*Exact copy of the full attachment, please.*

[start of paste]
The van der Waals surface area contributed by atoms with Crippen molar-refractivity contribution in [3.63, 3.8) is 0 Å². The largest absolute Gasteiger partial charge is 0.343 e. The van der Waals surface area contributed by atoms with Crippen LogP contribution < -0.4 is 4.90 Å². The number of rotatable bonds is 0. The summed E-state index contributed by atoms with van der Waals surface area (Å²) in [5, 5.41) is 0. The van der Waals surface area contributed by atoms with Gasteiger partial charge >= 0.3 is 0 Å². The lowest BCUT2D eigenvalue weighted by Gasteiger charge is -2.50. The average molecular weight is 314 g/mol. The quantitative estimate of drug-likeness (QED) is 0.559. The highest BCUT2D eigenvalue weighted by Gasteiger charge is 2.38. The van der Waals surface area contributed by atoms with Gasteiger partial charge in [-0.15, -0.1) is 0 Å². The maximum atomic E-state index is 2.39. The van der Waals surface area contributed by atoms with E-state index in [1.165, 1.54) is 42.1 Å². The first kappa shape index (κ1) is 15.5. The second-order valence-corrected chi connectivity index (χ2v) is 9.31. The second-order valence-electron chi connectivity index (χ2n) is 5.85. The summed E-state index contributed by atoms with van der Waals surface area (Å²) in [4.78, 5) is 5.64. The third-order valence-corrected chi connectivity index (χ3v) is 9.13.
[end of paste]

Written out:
The van der Waals surface area contributed by atoms with Crippen molar-refractivity contribution in [3.63, 3.8) is 0 Å². The largest absolute Gasteiger partial charge is 0.343 e. The van der Waals surface area contributed by atoms with Crippen LogP contribution < -0.4 is 4.90 Å². The number of rotatable bonds is 0. The summed E-state index contributed by atoms with van der Waals surface area (Å²) in [5, 5.41) is 0. The van der Waals surface area contributed by atoms with Gasteiger partial charge >= 0.3 is 0 Å². The lowest BCUT2D eigenvalue weighted by Gasteiger charge is -2.50. The average molecular weight is 314 g/mol. The quantitative estimate of drug-likeness (QED) is 0.559. The highest BCUT2D eigenvalue weighted by Gasteiger charge is 2.38. The van der Waals surface area contributed by atoms with Gasteiger partial charge in [-0.15, -0.1) is 0 Å². The maximum atomic E-state index is 2.39. The van der Waals surface area contributed by atoms with E-state index in [1.165, 1.54) is 42.1 Å². The first kappa shape index (κ1) is 15.5. The second-order valence-corrected chi connectivity index (χ2v) is 9.31. The second-order valence-electron chi connectivity index (χ2n) is 5.85. The summed E-state index contributed by atoms with van der Waals surface area (Å²) in [4.78, 5) is 5.64. The third-order valence-corrected chi connectivity index (χ3v) is 9.13.